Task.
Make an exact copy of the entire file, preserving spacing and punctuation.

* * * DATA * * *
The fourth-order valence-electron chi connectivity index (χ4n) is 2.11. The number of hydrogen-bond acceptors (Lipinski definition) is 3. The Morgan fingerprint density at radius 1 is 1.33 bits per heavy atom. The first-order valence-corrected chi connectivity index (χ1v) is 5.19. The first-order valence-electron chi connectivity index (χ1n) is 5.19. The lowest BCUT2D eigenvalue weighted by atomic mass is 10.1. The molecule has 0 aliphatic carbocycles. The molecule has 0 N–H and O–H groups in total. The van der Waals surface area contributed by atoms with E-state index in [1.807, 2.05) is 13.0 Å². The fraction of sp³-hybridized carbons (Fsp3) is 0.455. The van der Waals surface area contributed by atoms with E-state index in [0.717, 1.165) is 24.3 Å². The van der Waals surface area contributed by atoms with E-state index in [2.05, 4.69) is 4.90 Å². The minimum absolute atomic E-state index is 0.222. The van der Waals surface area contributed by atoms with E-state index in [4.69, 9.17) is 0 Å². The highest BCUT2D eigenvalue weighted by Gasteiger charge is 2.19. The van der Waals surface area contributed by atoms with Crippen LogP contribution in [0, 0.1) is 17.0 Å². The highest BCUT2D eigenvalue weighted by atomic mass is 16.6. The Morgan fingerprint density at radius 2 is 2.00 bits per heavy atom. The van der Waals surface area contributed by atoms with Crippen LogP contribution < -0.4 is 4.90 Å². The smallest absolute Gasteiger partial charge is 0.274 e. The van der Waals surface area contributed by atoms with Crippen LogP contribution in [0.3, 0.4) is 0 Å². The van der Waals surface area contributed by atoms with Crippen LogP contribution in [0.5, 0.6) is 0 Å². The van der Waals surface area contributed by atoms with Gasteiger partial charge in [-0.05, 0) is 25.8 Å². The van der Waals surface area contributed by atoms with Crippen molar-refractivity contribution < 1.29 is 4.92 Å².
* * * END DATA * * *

The fourth-order valence-electron chi connectivity index (χ4n) is 2.11. The number of hydrogen-bond acceptors (Lipinski definition) is 3. The Morgan fingerprint density at radius 1 is 1.33 bits per heavy atom. The first-order valence-corrected chi connectivity index (χ1v) is 5.19. The first-order valence-electron chi connectivity index (χ1n) is 5.19. The lowest BCUT2D eigenvalue weighted by atomic mass is 10.1. The molecule has 0 aliphatic carbocycles. The molecule has 0 N–H and O–H groups in total. The van der Waals surface area contributed by atoms with E-state index in [1.807, 2.05) is 13.0 Å². The fraction of sp³-hybridized carbons (Fsp3) is 0.455. The van der Waals surface area contributed by atoms with E-state index in [0.717, 1.165) is 24.3 Å². The van der Waals surface area contributed by atoms with E-state index in [2.05, 4.69) is 4.90 Å². The minimum absolute atomic E-state index is 0.222. The van der Waals surface area contributed by atoms with E-state index in [4.69, 9.17) is 0 Å². The highest BCUT2D eigenvalue weighted by Gasteiger charge is 2.19. The van der Waals surface area contributed by atoms with Crippen LogP contribution in [0, 0.1) is 17.0 Å². The highest BCUT2D eigenvalue weighted by atomic mass is 16.6. The Morgan fingerprint density at radius 2 is 2.00 bits per heavy atom. The van der Waals surface area contributed by atoms with Crippen LogP contribution < -0.4 is 4.90 Å². The smallest absolute Gasteiger partial charge is 0.274 e. The van der Waals surface area contributed by atoms with Crippen LogP contribution in [0.3, 0.4) is 0 Å². The van der Waals surface area contributed by atoms with Crippen LogP contribution in [0.5, 0.6) is 0 Å². The van der Waals surface area contributed by atoms with Gasteiger partial charge in [-0.05, 0) is 25.8 Å². The van der Waals surface area contributed by atoms with Crippen molar-refractivity contribution < 1.29 is 4.92 Å².